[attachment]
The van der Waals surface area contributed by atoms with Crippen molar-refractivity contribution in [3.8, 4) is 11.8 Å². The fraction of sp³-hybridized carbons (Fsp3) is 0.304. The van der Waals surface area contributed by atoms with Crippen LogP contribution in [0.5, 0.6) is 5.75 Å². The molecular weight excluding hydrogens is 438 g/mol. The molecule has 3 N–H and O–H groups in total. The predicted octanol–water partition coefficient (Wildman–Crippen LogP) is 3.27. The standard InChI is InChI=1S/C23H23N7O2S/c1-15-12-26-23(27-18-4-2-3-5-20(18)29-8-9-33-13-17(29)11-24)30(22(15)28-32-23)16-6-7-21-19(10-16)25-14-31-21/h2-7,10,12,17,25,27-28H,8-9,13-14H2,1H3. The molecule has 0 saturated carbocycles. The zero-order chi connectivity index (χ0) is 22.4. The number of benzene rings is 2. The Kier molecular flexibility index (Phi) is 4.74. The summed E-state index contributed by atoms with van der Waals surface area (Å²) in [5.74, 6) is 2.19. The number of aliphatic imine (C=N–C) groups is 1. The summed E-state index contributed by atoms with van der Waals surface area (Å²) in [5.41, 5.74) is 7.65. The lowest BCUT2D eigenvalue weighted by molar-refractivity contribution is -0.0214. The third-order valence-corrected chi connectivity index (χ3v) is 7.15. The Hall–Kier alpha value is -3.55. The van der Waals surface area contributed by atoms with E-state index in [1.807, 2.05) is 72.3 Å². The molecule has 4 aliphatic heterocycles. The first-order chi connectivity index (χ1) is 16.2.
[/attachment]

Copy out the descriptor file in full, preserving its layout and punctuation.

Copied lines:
The van der Waals surface area contributed by atoms with Crippen molar-refractivity contribution in [3.8, 4) is 11.8 Å². The fraction of sp³-hybridized carbons (Fsp3) is 0.304. The van der Waals surface area contributed by atoms with Crippen LogP contribution in [0.5, 0.6) is 5.75 Å². The molecular weight excluding hydrogens is 438 g/mol. The molecule has 3 N–H and O–H groups in total. The predicted octanol–water partition coefficient (Wildman–Crippen LogP) is 3.27. The standard InChI is InChI=1S/C23H23N7O2S/c1-15-12-26-23(27-18-4-2-3-5-20(18)29-8-9-33-13-17(29)11-24)30(22(15)28-32-23)16-6-7-21-19(10-16)25-14-31-21/h2-7,10,12,17,25,27-28H,8-9,13-14H2,1H3. The molecule has 0 saturated carbocycles. The zero-order chi connectivity index (χ0) is 22.4. The number of benzene rings is 2. The Kier molecular flexibility index (Phi) is 4.74. The summed E-state index contributed by atoms with van der Waals surface area (Å²) in [5.74, 6) is 2.19. The number of aliphatic imine (C=N–C) groups is 1. The summed E-state index contributed by atoms with van der Waals surface area (Å²) in [5.41, 5.74) is 7.65. The lowest BCUT2D eigenvalue weighted by molar-refractivity contribution is -0.0214. The third-order valence-corrected chi connectivity index (χ3v) is 7.15. The Hall–Kier alpha value is -3.55. The van der Waals surface area contributed by atoms with E-state index in [1.807, 2.05) is 72.3 Å². The molecule has 4 aliphatic heterocycles. The first-order chi connectivity index (χ1) is 16.2.